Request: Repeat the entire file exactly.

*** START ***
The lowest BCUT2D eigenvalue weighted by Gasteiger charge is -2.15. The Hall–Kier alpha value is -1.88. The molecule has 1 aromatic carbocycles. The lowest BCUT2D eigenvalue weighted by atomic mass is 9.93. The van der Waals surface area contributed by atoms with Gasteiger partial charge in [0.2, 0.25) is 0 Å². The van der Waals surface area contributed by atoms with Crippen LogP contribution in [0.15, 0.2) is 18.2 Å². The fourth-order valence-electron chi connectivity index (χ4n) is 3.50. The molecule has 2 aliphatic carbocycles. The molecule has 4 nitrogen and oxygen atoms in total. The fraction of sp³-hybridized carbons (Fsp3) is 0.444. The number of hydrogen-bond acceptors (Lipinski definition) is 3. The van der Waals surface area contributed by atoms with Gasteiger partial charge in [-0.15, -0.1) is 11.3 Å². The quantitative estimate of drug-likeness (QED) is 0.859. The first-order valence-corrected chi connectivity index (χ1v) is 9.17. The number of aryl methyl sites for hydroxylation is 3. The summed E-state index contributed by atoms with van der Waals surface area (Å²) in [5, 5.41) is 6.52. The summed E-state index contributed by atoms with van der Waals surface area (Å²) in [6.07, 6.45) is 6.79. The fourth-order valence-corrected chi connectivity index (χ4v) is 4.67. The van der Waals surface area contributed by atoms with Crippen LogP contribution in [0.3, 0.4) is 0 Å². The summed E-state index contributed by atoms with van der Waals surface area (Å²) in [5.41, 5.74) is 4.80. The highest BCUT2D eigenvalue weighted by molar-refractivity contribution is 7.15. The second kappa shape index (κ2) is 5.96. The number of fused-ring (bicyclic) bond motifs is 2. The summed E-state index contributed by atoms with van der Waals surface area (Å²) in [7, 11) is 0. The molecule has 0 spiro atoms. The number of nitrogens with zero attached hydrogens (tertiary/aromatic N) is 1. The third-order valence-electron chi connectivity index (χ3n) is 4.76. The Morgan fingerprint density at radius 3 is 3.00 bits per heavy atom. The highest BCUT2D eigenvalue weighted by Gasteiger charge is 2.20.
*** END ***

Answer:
The lowest BCUT2D eigenvalue weighted by Gasteiger charge is -2.15. The Hall–Kier alpha value is -1.88. The molecule has 1 aromatic carbocycles. The lowest BCUT2D eigenvalue weighted by atomic mass is 9.93. The van der Waals surface area contributed by atoms with Gasteiger partial charge in [0.2, 0.25) is 0 Å². The van der Waals surface area contributed by atoms with Crippen LogP contribution in [0.15, 0.2) is 18.2 Å². The fourth-order valence-electron chi connectivity index (χ4n) is 3.50. The molecule has 2 aliphatic carbocycles. The molecule has 4 nitrogen and oxygen atoms in total. The fraction of sp³-hybridized carbons (Fsp3) is 0.444. The number of hydrogen-bond acceptors (Lipinski definition) is 3. The van der Waals surface area contributed by atoms with Gasteiger partial charge in [-0.15, -0.1) is 11.3 Å². The quantitative estimate of drug-likeness (QED) is 0.859. The first-order valence-corrected chi connectivity index (χ1v) is 9.17. The number of aryl methyl sites for hydroxylation is 3. The summed E-state index contributed by atoms with van der Waals surface area (Å²) in [5, 5.41) is 6.52. The summed E-state index contributed by atoms with van der Waals surface area (Å²) in [6.07, 6.45) is 6.79. The fourth-order valence-corrected chi connectivity index (χ4v) is 4.67. The van der Waals surface area contributed by atoms with Crippen LogP contribution in [0.3, 0.4) is 0 Å². The summed E-state index contributed by atoms with van der Waals surface area (Å²) in [5.41, 5.74) is 4.80. The highest BCUT2D eigenvalue weighted by molar-refractivity contribution is 7.15. The second kappa shape index (κ2) is 5.96. The number of fused-ring (bicyclic) bond motifs is 2. The summed E-state index contributed by atoms with van der Waals surface area (Å²) in [7, 11) is 0. The molecule has 0 spiro atoms. The number of nitrogens with zero attached hydrogens (tertiary/aromatic N) is 1. The third-order valence-electron chi connectivity index (χ3n) is 4.76. The Morgan fingerprint density at radius 3 is 3.00 bits per heavy atom. The highest BCUT2D eigenvalue weighted by Gasteiger charge is 2.20.